Originally published November 3, 2016
While Robert A. Wirtz, PhD is a retired Chief of the Entomology Branch, Centers for Disease Control and Prevention, he is still going strong pursuing his passions. He still consults with the CDC and other groups as a researcher, independent consultant and speaker. He is a strong advocate for a multi-modal approach to mosquito-borne diseases. He recently spoke during Ceva Animal Health’s Heartworm Prevention Double Defense campaign to help educate veterinarians, other medical professionals and the pet-owning public about a multi-modal approach to heartworm prevention focused on the vector – that nasty mosquito that carries heartworm. Goodnewsforpets was eager to learn more about him.
You’ve spent a distinguished career in researching and developing solutions to mitigate the impact of insect-transmitted diseases, especially mosquitoes, on the world’s population. How did you get interested in this career?
Growing up I was always interested in the natural environment. In my senior year in high school, I had a science project focusing on audio communication among ants, with a university professor guiding my work. When I started college I got a job in the entomology department where I reared insects for research projects.
You entered the military at Letterman Army Institute of Research at the Presidio in San Francisco after graduating from Kansas State. You spent 28 years in the military. What research interested you the most during that assignment?
I was active duty for 10 years, and stayed in the reserves an additional 18 years. Early in my career at the Letterman Army Institute of Research, Presidio of San Francisco, CA, I assisted with development and evaluation of new insect repellents and formulations. At the Walter Reed Army Institute of Research in Washington, DC, I was a member of teams developing new diagnostic methods to identify malaria vector mosquitoes and developing a malaria vaccine.
After retiring from the military, you joined the Centers for Disease Control and Prevention in Atlanta. What was your most important work there?
Coordinating entomology support for the President’s Malaria Initiative. Mosquito control played a key role in our efforts to reduce malaria by 50% in targeted African countries.
Why did you decide to focus on the mosquito?
Because of the role they play transmitting diseased to humans and animals.
What is it about the mosquito that makes it the world’s deadliest creature?
The preference of the vectors of important diseases to feed on humans, and the ability of the disease organisms to amplify in the mosquito vectors.
The Zika virus outbreak has certainly drawn attention to mosquito bites. What diseases can people get from mosquito bites and what steps can people take to reduce the number of mosquitoes around their home? Are there additional steps to take when they travel?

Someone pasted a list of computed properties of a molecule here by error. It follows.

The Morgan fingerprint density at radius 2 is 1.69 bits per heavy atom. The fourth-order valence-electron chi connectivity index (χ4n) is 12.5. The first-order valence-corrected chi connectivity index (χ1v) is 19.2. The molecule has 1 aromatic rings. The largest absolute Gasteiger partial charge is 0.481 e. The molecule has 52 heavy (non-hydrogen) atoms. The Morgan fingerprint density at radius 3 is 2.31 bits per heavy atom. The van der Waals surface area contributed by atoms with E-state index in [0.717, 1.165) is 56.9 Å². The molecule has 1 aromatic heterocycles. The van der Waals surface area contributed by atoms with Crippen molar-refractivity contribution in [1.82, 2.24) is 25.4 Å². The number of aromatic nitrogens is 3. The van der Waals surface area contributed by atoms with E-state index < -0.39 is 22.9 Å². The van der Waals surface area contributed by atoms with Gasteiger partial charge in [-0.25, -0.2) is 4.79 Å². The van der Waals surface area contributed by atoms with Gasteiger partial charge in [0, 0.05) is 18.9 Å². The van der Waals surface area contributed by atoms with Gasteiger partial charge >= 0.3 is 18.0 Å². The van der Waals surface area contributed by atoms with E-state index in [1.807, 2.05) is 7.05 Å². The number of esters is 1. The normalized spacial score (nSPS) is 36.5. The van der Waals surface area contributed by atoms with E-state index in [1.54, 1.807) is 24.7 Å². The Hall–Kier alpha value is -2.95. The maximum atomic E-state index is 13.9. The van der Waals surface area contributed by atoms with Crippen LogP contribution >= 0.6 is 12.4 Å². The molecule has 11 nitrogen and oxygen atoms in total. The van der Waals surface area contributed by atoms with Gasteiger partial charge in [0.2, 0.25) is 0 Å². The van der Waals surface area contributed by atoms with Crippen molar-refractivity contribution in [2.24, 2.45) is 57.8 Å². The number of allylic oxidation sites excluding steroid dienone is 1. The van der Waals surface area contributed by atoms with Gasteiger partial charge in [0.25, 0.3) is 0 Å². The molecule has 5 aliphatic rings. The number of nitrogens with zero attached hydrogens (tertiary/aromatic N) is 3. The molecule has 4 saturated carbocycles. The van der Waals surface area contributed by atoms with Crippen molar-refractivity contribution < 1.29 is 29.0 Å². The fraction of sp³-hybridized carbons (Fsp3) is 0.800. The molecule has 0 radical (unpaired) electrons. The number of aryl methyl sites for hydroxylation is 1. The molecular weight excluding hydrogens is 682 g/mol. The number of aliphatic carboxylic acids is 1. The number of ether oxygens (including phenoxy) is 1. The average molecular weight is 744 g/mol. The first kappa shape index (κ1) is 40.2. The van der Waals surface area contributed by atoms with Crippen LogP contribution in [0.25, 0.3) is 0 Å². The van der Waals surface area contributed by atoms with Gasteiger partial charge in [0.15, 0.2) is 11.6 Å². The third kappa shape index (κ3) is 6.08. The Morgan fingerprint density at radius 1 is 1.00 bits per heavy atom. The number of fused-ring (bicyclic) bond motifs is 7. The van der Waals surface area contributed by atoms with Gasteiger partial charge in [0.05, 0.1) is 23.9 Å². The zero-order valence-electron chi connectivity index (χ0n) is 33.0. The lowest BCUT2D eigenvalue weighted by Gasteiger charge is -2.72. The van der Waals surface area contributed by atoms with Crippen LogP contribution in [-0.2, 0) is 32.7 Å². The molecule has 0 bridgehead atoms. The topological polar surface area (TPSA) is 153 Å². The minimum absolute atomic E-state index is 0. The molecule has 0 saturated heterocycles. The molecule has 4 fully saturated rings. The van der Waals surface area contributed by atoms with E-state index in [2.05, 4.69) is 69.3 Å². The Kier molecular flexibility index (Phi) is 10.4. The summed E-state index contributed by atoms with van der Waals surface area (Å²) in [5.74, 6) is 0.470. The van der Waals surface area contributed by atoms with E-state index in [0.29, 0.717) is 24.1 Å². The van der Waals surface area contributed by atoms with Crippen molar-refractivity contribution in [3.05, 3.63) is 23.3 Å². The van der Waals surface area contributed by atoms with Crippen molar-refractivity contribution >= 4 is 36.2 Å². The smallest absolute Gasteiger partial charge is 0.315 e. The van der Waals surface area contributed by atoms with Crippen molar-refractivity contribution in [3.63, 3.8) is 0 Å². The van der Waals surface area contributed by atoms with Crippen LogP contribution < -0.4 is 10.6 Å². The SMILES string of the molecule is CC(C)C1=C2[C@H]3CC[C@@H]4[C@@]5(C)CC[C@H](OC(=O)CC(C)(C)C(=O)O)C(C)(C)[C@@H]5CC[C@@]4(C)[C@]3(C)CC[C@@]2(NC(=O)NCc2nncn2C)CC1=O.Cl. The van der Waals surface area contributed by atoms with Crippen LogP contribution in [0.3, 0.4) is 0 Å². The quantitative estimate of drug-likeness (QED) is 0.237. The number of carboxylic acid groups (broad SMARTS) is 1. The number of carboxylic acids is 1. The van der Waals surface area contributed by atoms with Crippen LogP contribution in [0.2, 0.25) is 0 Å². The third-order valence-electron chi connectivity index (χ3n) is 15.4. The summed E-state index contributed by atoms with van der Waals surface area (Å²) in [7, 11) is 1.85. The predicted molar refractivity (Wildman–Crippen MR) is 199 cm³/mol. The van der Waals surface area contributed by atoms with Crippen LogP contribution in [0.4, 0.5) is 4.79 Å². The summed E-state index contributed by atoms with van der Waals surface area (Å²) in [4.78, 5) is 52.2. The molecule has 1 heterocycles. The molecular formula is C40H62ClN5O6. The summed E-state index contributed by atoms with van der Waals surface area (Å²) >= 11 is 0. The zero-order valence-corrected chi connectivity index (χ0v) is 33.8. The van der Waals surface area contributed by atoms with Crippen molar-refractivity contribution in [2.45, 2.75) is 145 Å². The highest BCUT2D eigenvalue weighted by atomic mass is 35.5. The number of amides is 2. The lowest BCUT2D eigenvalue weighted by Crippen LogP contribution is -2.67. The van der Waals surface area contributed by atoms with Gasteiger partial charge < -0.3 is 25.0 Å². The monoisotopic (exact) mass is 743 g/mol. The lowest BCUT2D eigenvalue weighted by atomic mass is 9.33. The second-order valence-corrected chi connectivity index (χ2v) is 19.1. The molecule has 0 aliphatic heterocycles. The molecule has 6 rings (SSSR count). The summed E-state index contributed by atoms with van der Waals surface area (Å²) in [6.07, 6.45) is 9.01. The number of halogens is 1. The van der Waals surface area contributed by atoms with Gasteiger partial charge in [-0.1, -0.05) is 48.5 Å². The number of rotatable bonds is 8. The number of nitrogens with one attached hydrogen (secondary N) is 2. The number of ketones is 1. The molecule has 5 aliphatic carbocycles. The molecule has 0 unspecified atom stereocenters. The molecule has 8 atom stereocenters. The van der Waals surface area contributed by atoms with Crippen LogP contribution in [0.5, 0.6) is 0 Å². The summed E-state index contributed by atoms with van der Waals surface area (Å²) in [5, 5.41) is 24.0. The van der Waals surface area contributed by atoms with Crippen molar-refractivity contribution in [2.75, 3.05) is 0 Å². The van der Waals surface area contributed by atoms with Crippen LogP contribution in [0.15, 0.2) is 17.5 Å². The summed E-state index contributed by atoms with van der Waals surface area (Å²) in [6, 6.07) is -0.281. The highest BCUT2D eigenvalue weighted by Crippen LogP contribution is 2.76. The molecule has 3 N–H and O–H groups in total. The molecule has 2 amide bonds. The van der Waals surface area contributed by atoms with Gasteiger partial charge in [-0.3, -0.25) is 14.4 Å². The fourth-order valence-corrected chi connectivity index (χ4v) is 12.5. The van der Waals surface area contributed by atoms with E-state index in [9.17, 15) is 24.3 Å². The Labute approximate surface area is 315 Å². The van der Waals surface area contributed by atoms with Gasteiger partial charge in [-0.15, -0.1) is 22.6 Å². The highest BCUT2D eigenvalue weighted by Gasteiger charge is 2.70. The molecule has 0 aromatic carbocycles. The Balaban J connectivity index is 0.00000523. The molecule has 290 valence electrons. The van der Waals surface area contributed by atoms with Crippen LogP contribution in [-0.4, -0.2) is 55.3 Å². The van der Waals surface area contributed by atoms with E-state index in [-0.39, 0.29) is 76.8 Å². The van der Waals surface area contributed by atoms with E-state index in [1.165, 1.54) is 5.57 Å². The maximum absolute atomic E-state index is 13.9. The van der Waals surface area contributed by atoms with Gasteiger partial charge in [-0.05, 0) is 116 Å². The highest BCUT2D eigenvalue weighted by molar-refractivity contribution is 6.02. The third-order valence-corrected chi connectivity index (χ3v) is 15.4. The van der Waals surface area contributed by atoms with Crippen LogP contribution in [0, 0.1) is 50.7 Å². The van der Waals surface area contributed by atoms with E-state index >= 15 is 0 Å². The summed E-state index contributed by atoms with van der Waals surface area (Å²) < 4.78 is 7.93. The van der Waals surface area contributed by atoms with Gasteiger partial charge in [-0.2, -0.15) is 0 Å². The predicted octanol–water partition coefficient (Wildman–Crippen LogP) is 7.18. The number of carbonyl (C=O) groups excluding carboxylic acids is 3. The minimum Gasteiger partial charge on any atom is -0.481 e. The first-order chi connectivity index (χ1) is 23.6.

Malaria is the parasitic disease of greatest concern worldwide, and there are also a number of arboviruses, arthropod borne viruses, to include Zika, West Nile, yellow fever, dengue, and many others. To reduce mosquitoes around the home one needs to eliminate the larval habitat, i.e., standing water. This can be a real challenge as the vector of Zika can develop in water in a bottle cap. When traveling one should use an EPA approved insect repellent on exposed skin and permethrin treated clothing. This is the basis of the approach used by militaries to protect troops worldwide.
World Health organizations have used the multimodal approach to mitigate the threat of mosquito-borne diseases on world populations. What can we learn from this both for people and pets?
Our most successful efforts to reduce mosquito-borne diseases are based on using all of the tools available to limit vector populations and their ability to blood feed on humans or pets, as well as the use of effective drugs and vaccines, when available.
November 3 is One Health Day which brings together medical professionals in all fields to focus attention on disease prevention in all species. What should we be doing to protect our dogs from mosquito bites that transmit diseases?
Using a multimodal approach, involving the use of effective drugs, repellents/insecticides to reduce biting and kill the vectors, and eliminating larval habitat around your home.
You have focused on human health and until you became involved in this campaign, you did not realize the prevalence of dog heartworm disease in the Southern United States. How can other medical professionals become more informed about this topic and prevention methods for the family pet?
Like many other professionals, I had a tendency to focus on the specifics of my work on malaria, which limited my knowledge of other mosquito-borne diseases. At the professional level, more articles in journals and the general press, as well as presentations at meetings, could help inform and educate. On the personal level, one needs to talk with and listen to their veterinarian.
Is there anything else you would like to add?
Visit CDC.gov website for recommendations and more on travel and reducing human insect-borne diseases including the most recent updates on Zika that affects humans.
Visit americanheartwormsociety.org to learn additional information about heartworm disease in pets.